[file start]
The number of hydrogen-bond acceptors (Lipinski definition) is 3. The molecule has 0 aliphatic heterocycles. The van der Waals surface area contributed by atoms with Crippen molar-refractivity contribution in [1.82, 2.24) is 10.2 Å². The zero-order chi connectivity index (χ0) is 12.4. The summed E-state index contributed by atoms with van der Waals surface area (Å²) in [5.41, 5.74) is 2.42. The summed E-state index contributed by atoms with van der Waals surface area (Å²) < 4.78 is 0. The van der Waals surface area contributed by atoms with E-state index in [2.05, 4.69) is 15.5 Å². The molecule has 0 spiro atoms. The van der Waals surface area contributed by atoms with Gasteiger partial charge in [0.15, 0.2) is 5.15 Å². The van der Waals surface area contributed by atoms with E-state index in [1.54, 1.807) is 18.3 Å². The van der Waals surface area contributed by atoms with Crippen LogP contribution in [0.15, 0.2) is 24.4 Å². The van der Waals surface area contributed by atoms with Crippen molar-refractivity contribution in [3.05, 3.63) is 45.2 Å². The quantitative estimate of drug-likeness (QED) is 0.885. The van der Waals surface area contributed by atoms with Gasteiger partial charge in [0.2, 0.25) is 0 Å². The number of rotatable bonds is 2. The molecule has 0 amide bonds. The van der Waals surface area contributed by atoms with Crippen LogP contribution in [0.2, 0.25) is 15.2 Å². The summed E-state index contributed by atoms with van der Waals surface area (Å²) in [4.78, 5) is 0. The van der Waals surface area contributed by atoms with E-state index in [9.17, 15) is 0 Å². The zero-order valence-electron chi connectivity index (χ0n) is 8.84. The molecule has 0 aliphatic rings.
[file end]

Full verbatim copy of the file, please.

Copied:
The number of hydrogen-bond acceptors (Lipinski definition) is 3. The molecule has 0 aliphatic heterocycles. The van der Waals surface area contributed by atoms with Crippen molar-refractivity contribution in [1.82, 2.24) is 10.2 Å². The zero-order chi connectivity index (χ0) is 12.4. The summed E-state index contributed by atoms with van der Waals surface area (Å²) in [5.41, 5.74) is 2.42. The summed E-state index contributed by atoms with van der Waals surface area (Å²) < 4.78 is 0. The van der Waals surface area contributed by atoms with E-state index in [2.05, 4.69) is 15.5 Å². The molecule has 0 spiro atoms. The van der Waals surface area contributed by atoms with Gasteiger partial charge in [0.15, 0.2) is 5.15 Å². The van der Waals surface area contributed by atoms with E-state index in [1.54, 1.807) is 18.3 Å². The van der Waals surface area contributed by atoms with Crippen LogP contribution in [0.15, 0.2) is 24.4 Å². The van der Waals surface area contributed by atoms with Crippen molar-refractivity contribution in [3.05, 3.63) is 45.2 Å². The quantitative estimate of drug-likeness (QED) is 0.885. The van der Waals surface area contributed by atoms with Gasteiger partial charge in [0.2, 0.25) is 0 Å². The number of rotatable bonds is 2. The molecule has 0 amide bonds. The van der Waals surface area contributed by atoms with Crippen LogP contribution in [0.2, 0.25) is 15.2 Å². The summed E-state index contributed by atoms with van der Waals surface area (Å²) in [4.78, 5) is 0. The van der Waals surface area contributed by atoms with E-state index in [9.17, 15) is 0 Å². The zero-order valence-electron chi connectivity index (χ0n) is 8.84. The molecule has 0 aliphatic rings.